This article covers the major sources of printed braille in the US.

Although not all print materials are converted into braille, there is a wide variety made available.  There are 3 major sources of Braille publications in the U.S.

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Audio Information Resources

People with visual or cognitive impairments can access materials in alternate formats such as large-print, braille and audio. Audio is a popular medium because it works with so many portable devices such as mp3 players, e-book readers, smartphones, and laptops. It's really a mainstream way of distributing content that people with disabilities are using, rather than a specialized channel.

Almost all types of content are available, although publishers may restrict access to some materials.

RoboBraille is a free web-based or email service that will convert digital text documents into mp3 audio files. Your file can be a .doc, .docx, .pdf, .txt, .xml, .html, .htm, .rtf, .epub, .mobi, etc..

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Large Computer Pointers/Cursors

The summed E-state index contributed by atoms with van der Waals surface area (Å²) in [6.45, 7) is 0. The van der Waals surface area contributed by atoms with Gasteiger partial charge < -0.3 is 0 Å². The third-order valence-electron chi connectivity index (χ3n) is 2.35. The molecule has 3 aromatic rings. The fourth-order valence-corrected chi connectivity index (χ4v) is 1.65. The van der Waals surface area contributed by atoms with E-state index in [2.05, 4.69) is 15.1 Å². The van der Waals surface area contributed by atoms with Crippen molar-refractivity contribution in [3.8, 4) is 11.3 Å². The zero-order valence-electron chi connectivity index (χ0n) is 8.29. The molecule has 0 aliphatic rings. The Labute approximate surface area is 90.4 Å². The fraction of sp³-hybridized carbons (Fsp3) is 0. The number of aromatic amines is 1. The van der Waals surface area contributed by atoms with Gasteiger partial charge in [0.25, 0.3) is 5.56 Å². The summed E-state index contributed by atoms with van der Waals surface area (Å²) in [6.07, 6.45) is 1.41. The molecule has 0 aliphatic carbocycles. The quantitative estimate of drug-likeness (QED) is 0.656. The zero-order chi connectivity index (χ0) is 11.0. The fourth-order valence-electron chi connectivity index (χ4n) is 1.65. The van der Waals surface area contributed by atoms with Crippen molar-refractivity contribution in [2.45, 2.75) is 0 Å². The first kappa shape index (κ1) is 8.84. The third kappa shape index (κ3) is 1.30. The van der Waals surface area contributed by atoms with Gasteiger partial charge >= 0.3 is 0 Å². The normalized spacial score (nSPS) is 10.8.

Current computer operating systems use a small icon called a pointer or cursor that moves on the screen when the mouse is moved. The most common pointers are an arrow, a vertical bar that appears in word processing document (sometimes called the I-Beam), and a hand that appears on web pages when the pointer is on top of a link. These pointers can be quite small or may blend in with the background, making them difficult to see, especially for people with low vision.

This article discusses several ways to make the pointer more visible. Utilities built into the operating system can make the pointer easier to see by making it larger, providing higher contrast, or providing supplemental visual cues. If these are not sufficient, some third-party programs have additional capabilities.

Try It Yourself:

Pointer modification: Provides themes that change the color and size of the standard pointers. One Windows option has an option for animating the pointers, which may help in catching users' attention.

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Video Description

Video description (also called 'audio description') lets people with visual impairments hear descriptions of visual elements of movies and television shows with a special narrative track. The narration runs simultaneously with the audio of the performance. These descriptions supplement the dialogue without interrupting it. Elements such as costumes, settings, expressions, etc. are included in this audio track.